Posts
    5,572

    Default

    I'm a big fan of Tetra products and have had good luck with them. I have a 45-70 blued Marlin that has spend a ton of time in the woods, including near the coasts, with Tetra protection and never a rust spot.

  9. #9

    Default

    I've had a couple of rifles Black T'ed and even though expensive the stuff really works.

    I learned about my favorite rust preventive around salt water from an old time bear guide. It is paste car wax. Degrease the external surfaces and rub on a couple of coats. Clean it off with solvent when you get home. I've got some "oldies but goodies" that have survived over 30 years around saltwater without a speck of rust. Most oils wear off on long hunts, but that's never happened with the wax.

  10. #10
    Member BucknRut's Avatar
    Join Date
    Sep 2006
    Location
    The BEGINNING of the road!
    Posts
    1,132

    Default

    Quote Originally Posted by BrownBear View Post
    I've had a couple of rifles Black T'ed and even though expensive the stuff really works.

    I learned about my favorite rust preventive around salt water from an old time bear guide. It is paste car wax. Degrease the external surfaces and rub on a couple of coats. Clean it off with solvent when you get home. I've got some "oldies but goodies" that have survived over 30 years around saltwater without a speck of rust. Most oils wear off on long hunts, but that's never happened with the wax.
    This is what I use(Johnson's paste wax, never car wax) to keep the unfinished cast iron on my woodworking tools from rusting (and as a preventative safety measure). BrownBear, do you coat the metal and the wood? What about internal mechanisms in the action? Just wondering.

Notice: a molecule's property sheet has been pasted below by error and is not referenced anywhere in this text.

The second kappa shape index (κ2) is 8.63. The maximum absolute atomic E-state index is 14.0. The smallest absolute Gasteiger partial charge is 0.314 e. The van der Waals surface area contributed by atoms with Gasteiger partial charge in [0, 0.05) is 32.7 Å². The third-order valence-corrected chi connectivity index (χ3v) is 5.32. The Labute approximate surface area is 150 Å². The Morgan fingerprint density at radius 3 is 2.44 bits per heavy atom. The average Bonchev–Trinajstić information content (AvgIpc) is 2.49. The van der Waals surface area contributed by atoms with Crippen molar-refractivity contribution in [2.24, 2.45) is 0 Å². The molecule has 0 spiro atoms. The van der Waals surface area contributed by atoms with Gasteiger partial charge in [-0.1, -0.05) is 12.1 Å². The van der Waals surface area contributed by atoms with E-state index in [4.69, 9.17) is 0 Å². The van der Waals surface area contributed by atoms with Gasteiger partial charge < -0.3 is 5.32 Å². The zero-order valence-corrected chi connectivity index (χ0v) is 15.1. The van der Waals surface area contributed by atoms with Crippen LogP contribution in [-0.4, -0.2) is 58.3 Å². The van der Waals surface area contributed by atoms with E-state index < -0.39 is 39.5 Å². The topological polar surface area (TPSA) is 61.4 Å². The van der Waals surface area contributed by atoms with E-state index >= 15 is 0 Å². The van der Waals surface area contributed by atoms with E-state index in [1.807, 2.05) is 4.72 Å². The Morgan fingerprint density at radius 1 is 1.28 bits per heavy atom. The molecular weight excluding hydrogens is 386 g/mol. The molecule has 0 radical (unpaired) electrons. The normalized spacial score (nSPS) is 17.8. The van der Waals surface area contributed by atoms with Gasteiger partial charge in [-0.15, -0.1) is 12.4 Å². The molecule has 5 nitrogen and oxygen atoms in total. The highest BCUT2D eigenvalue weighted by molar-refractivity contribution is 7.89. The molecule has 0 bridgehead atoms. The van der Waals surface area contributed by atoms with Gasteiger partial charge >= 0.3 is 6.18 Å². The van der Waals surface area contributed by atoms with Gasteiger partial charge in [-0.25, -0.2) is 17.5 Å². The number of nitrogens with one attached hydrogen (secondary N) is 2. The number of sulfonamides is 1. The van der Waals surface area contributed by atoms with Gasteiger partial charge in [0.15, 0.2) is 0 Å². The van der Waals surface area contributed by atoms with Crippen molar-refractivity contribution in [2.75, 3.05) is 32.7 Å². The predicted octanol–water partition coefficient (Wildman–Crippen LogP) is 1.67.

Great site and thread!

  11. #11
    Member Chisana's Avatar
    Join Date
    Apr 2006
    Location
    Juneau, Alaska
    Posts
    1,401

    Default

    Birchwood Casey makes a product called Sheath that goes on as a liquid you apply to a clothe and it dries as a thin film. I have found it to work well on Kodiak and the Alaska Peninsula. It helps to apply a few coats and let them dry before you head into the field. Brownell's sells them in individual packs pre-applied to a clothe and they are good to throw in the pack along with a pull through thong type bore cleaner.

    Having said that, Birdsong's Black T IS pretty hard to beat. I have it on four firearms.

  12. #12
    Member stevelyn's Avatar
    Join Date
    Jul 2006
    Location
    Fairbanksan in Aleutian Hell
    Posts
    1,316

    Default

    I've had excellent results with Break-Free, but I also learned detailed disciplined gun care from Uncle Sam and carry a field cleaning kit in my pack and use as needed.

    I've been conducting a year long experiment with Bullfrog on our cruiser shotguns and I'm impressed with the results.
    Now what ?

  13. #13
    Member jdb3's Avatar
    Join Date
    Apr 2006
    Location
    Petersburg, Alaska
    Posts
    436

    Default

    I too have Black T finishes on several of my long-guns. I don't think it is that expensive, I've seen blueing more expensive. I also have a friend that does teflon and it works well too. I've even had some of my stainless wheapons treated (cuts down on the glare). I am a Break-Free fan since living in Southeast Alaska in a tent with a wood stove. Never a bit of rust. Even the military has gone to it. Jim

  14. #14

    Default

    I pop the barreled action from the stock and wax all external surfaces. Inner workings and the bore get Break Free or Remington's Eezox. No stones at Break Free, but I like the way Eezox dries to leave a film.

Bookmarks

Posting Permissions

  • You may not post new threads
  • You may not post replies
  • You may not post attachments
  • You may not edit your posts
  •